15.8 The Americas in the Age of Imperialism

After the wars of independence in the early 1800s, Latin American nations hoped to build democratic governments. That dream soon faded as power struggles erupted across the region. During the Age of Imperialism, Latin American economies became increasingly dependent upon those of more developed countries. Britain, and later the United States, invested heavily in Latin America.

Illustration of a battle at sea between boats. Some of the ships fly the American flag.

Check Understanding

The United States helped Cuba fight Spain in the Spanish-American War. The U.S. Navy destroyed a Spanish fleet off Santiago de Cuba in 1898. What did the United States gain after the war?

Objectives

  • Identify the political problems faced by new Latin American nations.
  • Describe Mexico's struggle to achieve stability.
  • Explain why Latin America entered a cycle of economic dependence.
  • Analyze the influence of the United States on Latin America, including the opening of the Panama Canal.
  • Analyze how Canada achieved self-rule.

Key Terms

  • regionalism
  • caudillo
  • Benito Juárez
  • La Reforma
  • peonage
  • Monroe Doctrine
  • Panama Canal
  • confederation
  • dominion
  • métis

Political Problems Linger

Simón Bolívar had hoped to create a single Latin American nation. After all, the people shared a common language, religion, and cultural heritage. But feuds among leaders, geographic barriers, and local nationalism shattered that dream of unity. In the end, 20 separate nations emerged.

These new nations wrote constitutions modeled on that of the United States. They set up republics with elected legislatures. During the 1800s, however, most Latin American nations were plagued by revolts, civil war, and dictatorships

The Legacy of Colonialism

Many problems facing the new nations had their origins in colonial rule. Spain and Portugal had kept tight control on their colonies, giving them little experience with self-government. The wars of independence barely changed the colonial social and political hierarchy. Creoles simply replaced peninsulares as the ruling class. The Roman Catholic Church kept its privileged position and still controlled huge amounts of land.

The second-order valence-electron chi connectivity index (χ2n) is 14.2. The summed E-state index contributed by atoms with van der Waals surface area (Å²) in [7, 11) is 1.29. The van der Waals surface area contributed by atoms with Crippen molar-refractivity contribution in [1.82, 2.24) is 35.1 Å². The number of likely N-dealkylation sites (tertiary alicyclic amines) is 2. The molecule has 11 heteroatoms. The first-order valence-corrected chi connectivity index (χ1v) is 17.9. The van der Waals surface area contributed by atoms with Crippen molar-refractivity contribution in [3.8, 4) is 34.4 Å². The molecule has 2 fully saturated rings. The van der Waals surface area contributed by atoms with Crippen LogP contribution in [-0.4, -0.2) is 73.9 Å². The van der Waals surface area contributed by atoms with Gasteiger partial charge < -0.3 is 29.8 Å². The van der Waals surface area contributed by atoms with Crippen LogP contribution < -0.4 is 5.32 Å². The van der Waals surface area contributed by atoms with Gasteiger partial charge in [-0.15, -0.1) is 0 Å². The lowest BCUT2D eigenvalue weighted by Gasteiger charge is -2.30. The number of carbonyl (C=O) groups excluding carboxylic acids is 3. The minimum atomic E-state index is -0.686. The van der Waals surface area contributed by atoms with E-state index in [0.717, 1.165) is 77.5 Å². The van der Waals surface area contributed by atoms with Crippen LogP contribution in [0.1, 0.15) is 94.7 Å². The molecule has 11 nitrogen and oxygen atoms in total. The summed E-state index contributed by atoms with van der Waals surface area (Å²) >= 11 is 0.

For most people—mestizos, mulattoes, blacks, and Indians—life did not improve after independence. The new constitutions guaranteed equality before the law, but deep-rooted inequalities remained.


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Table of Contents

World History Topic 1 Origins of Civilization (Prehistory–300 B.C.) Topic 2 The Ancient Middle East and Egypt (3200 B.C.–500 B.C.) Topic 3 Ancient India and China (2600 B.C.–A.D. 550) Topic 4 The Americas (Prehistory–A.D. 1570) Topic 5 Ancient Greece (1750 B.C.–133 B.C.) Topic 6 Ancient Rome and the Origins of Christianity (509 B.C.-A.D. 476) Topic 7 Medieval Christian Europe (330–1450) Topic 8 The Muslim World and Africa (730 B.C.-A.D. 1500) Topic 9 Civilizations of Asia (500–1650) Topic 10 The Renaissance and Reformation (1300–1650) Topic 11 New Global Connections (1415–1796) Topic 12 Absolutism and Revolution Topic 13 The Industrial Revolution Topic 14 Nationalism and the Spread of Democracy (1790–1914) Topic 15 The Age of Imperialism (1800–1914) Topic 16 World War I and the Russian Revolution (1914–1924) Topic 17 The World Between the Wars (1910–1939) Topic 18 World War II (1930–1945) Topic 19 The Cold War Era (1945–1991) Topic 20 New Nations Emerge (1945–Present) Topic 21 The World Today (1980-Present) United States Constitution Primary Sources 21st Century Skills Atlas Glossary Index Acknowledgments